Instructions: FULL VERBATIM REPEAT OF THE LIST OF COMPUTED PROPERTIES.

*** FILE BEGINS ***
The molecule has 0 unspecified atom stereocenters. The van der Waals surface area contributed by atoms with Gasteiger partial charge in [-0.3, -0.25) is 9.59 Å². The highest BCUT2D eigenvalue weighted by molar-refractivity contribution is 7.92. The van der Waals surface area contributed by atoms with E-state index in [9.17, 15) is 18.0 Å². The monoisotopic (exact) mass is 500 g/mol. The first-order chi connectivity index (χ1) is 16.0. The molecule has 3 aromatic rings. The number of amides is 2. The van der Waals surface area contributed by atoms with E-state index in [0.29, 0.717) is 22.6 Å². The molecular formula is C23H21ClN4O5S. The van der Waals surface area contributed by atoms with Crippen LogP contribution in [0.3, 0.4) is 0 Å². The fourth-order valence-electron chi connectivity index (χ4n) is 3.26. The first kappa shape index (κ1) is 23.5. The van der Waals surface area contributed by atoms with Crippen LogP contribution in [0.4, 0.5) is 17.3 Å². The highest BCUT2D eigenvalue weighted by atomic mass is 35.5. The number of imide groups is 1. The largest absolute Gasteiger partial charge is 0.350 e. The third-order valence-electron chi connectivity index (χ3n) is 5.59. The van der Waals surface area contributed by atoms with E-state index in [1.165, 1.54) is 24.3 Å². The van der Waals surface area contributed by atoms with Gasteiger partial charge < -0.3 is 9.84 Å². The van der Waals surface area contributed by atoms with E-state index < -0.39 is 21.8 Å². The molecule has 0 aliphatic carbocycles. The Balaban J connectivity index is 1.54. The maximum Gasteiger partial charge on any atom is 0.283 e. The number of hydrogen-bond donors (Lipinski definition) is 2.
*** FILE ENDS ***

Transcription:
The molecule has 0 unspecified atom stereocenters. The van der Waals surface area contributed by atoms with Gasteiger partial charge in [-0.3, -0.25) is 9.59 Å². The highest BCUT2D eigenvalue weighted by molar-refractivity contribution is 7.92. The van der Waals surface area contributed by atoms with E-state index in [9.17, 15) is 18.0 Å². The monoisotopic (exact) mass is 500 g/mol. The first-order chi connectivity index (χ1) is 16.0. The molecule has 3 aromatic rings. The number of amides is 2. The van der Waals surface area contributed by atoms with E-state index in [0.29, 0.717) is 22.6 Å². The molecular formula is C23H21ClN4O5S. The van der Waals surface area contributed by atoms with Crippen LogP contribution in [0.3, 0.4) is 0 Å². The fourth-order valence-electron chi connectivity index (χ4n) is 3.26. The first kappa shape index (κ1) is 23.5. The van der Waals surface area contributed by atoms with Crippen LogP contribution in [0.4, 0.5) is 17.3 Å². The highest BCUT2D eigenvalue weighted by atomic mass is 35.5. The number of imide groups is 1. The largest absolute Gasteiger partial charge is 0.350 e. The third-order valence-electron chi connectivity index (χ3n) is 5.59. The van der Waals surface area contributed by atoms with E-state index in [1.165, 1.54) is 24.3 Å². The van der Waals surface area contributed by atoms with Gasteiger partial charge < -0.3 is 9.84 Å². The van der Waals surface area contributed by atoms with E-state index < -0.39 is 21.8 Å². The molecule has 0 aliphatic carbocycles. The Balaban J connectivity index is 1.54. The maximum Gasteiger partial charge on any atom is 0.283 e. The number of hydrogen-bond donors (Lipinski definition) is 2.